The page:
Miramax wraps ‘Life’ deal

Sources says company paid more than $7 mil for Italo hit

NEW YORK — After several weeks of negotiations, Miramax Films has wrapped its deal to acquire worldwide rights (except Italy) to actor-director Roberto Benigni’s Italian box office hit “Life Is Beautiful” (La Vita e Bella). Industry sources estimate that Miramax paid more than $7 million for the film.

Benigni, who previously wrote and directed “The Monster,” is best known to Stateside auds for his roles in Jim Jarmusch’s “Night on Earth” and “Down by Law.”

A Cecchi Gori production, “Life” was made for $7 million and has grossed more than $35 million since its release nine weeks ago in Italy. The tragicomedy was nominated in six categories for Italy’s Silver Ribbon awards, which will be presented March 28 in Rome.

‘Rare humanity’

“Roberto Benigni continues to prove himself as a filmmaking and performing genius,” said Miramax co-chairman Harvey Weinstein. ” ‘La Vita e Bella’ has that rare humanity that will have universal appeal among audiences throughout the world. Miramax is very proud to be handling this film, and we are delighted to be partnered once again with our friends at Cecchi Gori, with whom we set the world on fire with ‘Il Postino.’ ”

Set in Tuscany during World War II, “Life” tells the story of an erudite buffoon who uses humor to buffer his wife (Nicholetta Braschi) and infant son from the horrors of Nazism.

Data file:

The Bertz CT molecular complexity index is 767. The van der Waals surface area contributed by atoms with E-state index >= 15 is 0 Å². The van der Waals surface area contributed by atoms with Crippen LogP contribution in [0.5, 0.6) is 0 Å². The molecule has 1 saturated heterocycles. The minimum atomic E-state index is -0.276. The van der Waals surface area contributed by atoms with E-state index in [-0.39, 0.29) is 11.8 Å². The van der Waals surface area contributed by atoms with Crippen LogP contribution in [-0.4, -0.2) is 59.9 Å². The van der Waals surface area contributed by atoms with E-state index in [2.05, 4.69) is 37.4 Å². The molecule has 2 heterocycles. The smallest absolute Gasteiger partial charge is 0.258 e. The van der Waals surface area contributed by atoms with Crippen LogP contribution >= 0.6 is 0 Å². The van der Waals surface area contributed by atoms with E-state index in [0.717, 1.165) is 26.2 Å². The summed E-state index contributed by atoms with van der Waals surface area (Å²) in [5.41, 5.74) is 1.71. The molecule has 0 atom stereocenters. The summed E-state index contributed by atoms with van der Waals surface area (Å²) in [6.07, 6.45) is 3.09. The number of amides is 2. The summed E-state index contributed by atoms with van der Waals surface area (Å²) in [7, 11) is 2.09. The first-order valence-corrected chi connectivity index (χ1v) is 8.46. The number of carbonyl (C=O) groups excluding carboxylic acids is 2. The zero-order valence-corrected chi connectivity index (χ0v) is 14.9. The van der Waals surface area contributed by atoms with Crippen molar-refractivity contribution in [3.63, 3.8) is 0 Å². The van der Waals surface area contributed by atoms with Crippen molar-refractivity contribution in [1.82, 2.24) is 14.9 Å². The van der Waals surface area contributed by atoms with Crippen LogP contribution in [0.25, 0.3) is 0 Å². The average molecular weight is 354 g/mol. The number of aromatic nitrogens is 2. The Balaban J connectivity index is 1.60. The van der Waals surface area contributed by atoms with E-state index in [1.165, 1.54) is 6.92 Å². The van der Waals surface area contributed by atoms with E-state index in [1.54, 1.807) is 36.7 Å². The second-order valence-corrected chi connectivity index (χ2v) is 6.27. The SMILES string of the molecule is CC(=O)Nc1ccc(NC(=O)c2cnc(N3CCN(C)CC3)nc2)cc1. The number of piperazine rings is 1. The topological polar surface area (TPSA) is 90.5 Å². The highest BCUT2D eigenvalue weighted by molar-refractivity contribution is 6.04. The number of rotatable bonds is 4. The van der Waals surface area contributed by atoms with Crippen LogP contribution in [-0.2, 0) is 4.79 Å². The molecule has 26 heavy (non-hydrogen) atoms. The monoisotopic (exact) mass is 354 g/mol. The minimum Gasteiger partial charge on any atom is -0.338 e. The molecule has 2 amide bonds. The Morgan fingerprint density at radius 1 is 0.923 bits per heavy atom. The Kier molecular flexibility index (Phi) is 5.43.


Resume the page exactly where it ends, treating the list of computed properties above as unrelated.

Benigni, one of Italy’s leading comedians, wrote the screenplay for “Life” along with Vincenzo Cerami. It was produced by Elda Ferri and Gianluigi Braschi. Mario Cotone was exec producer.

Came to ‘Life’ in London

“Life” was brought to the attention of Miramax by Teresa Moneo, its London-based vice president of acquisitions. After Weinstein flew to Rome to screen the film, Miramax chairman of worldwide distribution Richard Sands and exec VP of acquisitions and co-productions Agnes Mentre arrived two days later to negotiate the deal with Cecchi Gori exec Faruk Atalan and company principal Vittorio Cecchi Gori.

The deal was finalized in the U.S. by Anna Gross and George Hayum, on behalf of Cecchi Gori and Mentre, and Miramax senior vice president of acquisitions and business affairs Andrew Herwitz.

“This is a model for the kinds of creative and business alliances with our family of primary distributors, with whom Miramax Intl. is becoming increasingly involved,” said Sands. “This film’s box office career will know no international boundaries.”

The “Life” deal comes on the heels of two huge deals Miramax made during the Sundance Film Festival, where it paid $6 million for Brad Anderson’s “Next Stop, Wonderland” and his next two films, and $6 million for U.S. and remaining territorial rights for the Australian comedy “The Castle.”

(David Rooney in Rome contributed to this report.)

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